"Finding several new rare disease variants with clear biological functions was crucial. Not only has this proved that IFIH1 is involved in type 1 diabetes, it also gave us clues to understand the mechanism" said Dr. Sergey Nejentsev, Royal Society Research Fellow at the Department of Medicine, the first author of the study. He added: "This experiment shows the way to identify causative genes contributing to various common diseases."

Genevieve Maul | EurekAlert!
Further information:
http://www.cam.ac.uk

More articles from Life Sciences:

nachricht Fine organic particles in the atmosphere are more often solid glass beads than liquid oil droplets
21.04.2017 | Max-Planck-Institut für Chemie

nachricht Study overturns seminal research about the developing nervous system
21.04.2017 | University of California - Los Angeles Health Sciences

All articles from Life Sciences >>>

The most recent press releases about innovation >>>

Die letzten 5 Focus-News des innovations-reports im Überblick:

Im Focus: Deep inside Galaxy M87

The nearby, giant radio galaxy M87 hosts a supermassive black hole (BH) and is well-known for its bright jet dominating the spectrum over ten orders of magnitude in frequency. Due to its proximity, jet prominence, and the large black hole mass, M87 is the best laboratory for investigating the formation, acceleration, and collimation of relativistic jets. A research team led by Silke Britzen from the Max Planck Institute for Radio Astronomy in Bonn, Germany, has found strong indication for turbulent processes connecting the accretion disk and the jet of that galaxy providing insights into the longstanding problem of the origin of astrophysical jets.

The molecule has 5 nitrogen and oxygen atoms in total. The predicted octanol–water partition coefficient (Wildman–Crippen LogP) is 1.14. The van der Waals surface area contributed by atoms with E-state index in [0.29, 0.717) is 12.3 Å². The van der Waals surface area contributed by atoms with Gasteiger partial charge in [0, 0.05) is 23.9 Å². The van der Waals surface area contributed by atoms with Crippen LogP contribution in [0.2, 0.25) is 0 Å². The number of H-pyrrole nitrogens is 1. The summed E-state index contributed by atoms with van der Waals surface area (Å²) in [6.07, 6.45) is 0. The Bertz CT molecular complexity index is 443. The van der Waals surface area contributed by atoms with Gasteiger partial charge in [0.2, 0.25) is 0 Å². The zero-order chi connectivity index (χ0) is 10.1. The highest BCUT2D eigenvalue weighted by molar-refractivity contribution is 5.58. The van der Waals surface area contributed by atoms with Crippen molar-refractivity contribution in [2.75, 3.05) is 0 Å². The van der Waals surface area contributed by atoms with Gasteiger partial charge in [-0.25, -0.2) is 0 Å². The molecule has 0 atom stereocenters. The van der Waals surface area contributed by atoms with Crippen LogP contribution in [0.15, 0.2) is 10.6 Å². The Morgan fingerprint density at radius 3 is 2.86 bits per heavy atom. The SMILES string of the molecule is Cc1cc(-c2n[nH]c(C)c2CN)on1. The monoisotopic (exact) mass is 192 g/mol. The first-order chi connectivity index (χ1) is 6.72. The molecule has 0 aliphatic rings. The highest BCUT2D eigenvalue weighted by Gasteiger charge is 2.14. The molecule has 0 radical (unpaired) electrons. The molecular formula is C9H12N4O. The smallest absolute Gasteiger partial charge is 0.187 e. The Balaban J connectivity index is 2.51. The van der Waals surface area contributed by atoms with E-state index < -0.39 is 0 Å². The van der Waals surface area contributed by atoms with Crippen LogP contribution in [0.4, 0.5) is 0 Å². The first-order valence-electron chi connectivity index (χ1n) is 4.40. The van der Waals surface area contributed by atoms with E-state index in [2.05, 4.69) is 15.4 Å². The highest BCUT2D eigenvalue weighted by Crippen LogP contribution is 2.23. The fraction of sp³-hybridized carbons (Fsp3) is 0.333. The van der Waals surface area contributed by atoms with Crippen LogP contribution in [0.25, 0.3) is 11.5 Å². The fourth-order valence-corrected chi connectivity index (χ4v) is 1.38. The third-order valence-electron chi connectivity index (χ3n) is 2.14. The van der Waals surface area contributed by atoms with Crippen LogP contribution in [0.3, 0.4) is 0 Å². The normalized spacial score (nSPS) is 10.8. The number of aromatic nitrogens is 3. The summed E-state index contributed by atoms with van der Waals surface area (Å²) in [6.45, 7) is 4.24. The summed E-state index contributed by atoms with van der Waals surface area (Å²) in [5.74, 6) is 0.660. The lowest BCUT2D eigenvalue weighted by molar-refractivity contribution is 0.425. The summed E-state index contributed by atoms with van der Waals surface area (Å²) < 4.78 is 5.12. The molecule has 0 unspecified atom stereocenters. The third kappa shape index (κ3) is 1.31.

Supermassive black holes form some of the most enigmatic phenomena in astrophysics. Their enormous energy output is supposed to be generated by the...

Im Focus: A Quantum Low Pass for Photons

Physicists in Garching observe novel quantum effect that limits the number of emitted photons.

The probability to find a certain number of photons inside a laser pulse usually corresponds to a classical distribution of independent events, the so-called...

Im Focus: Microprocessors based on a layer of just three atoms

Microprocessors based on atomically thin materials hold the promise of the evolution of traditional processors as well as new applications in the field of flexible electronics. Now, a TU Wien research team led by Thomas Müller has made a breakthrough in this field as part of an ongoing research project.

Two-dimensional materials, or 2D materials for short, are extremely versatile, although – or often more precisely because – they are made up of just one or a...

Im Focus: Quantum-physical Model System

Computer-assisted methods aid Heidelberg physicists in reproducing experiment with ultracold atoms

Two researchers at Heidelberg University have developed a model system that enables a better understanding of the processes in a quantum-physical experiment...

Im Focus: Glacier bacteria’s contribution to carbon cycling

Glaciers might seem rather inhospitable environments. However, they are home to a diverse and vibrant microbial community. It’s becoming increasingly clear that they play a bigger role in the carbon cycle than previously thought.

A new study, now published in the journal Nature Geoscience, shows how microbial communities in melting glaciers contribute to the Earth’s carbon cycle, a...

All Focus news of the innovation-report >>>

Anzeige

Anzeige

Event News

Expert meeting “Health Business Connect” will connect international medical technology companies

20.04.2017 | Event News

Wenn der Computer das Gehirn austrickst

18.04.2017 | Event News

7th International Conference on Crystalline Silicon Photovoltaics in Freiburg on April 3-5, 2017

03.04.2017 | Event News

 
Latest News

New quantum liquid crystals may play role in future of computers

21.04.2017 | Physics and Astronomy

A promising target for kidney fibrosis

21.04.2017 | Health and Medicine

Light rays from a supernova bent by the curvature of space-time around a galaxy

21.04.2017 | Physics and Astronomy

VideoLinks
B2B-VideoLinks
More VideoLinks >>>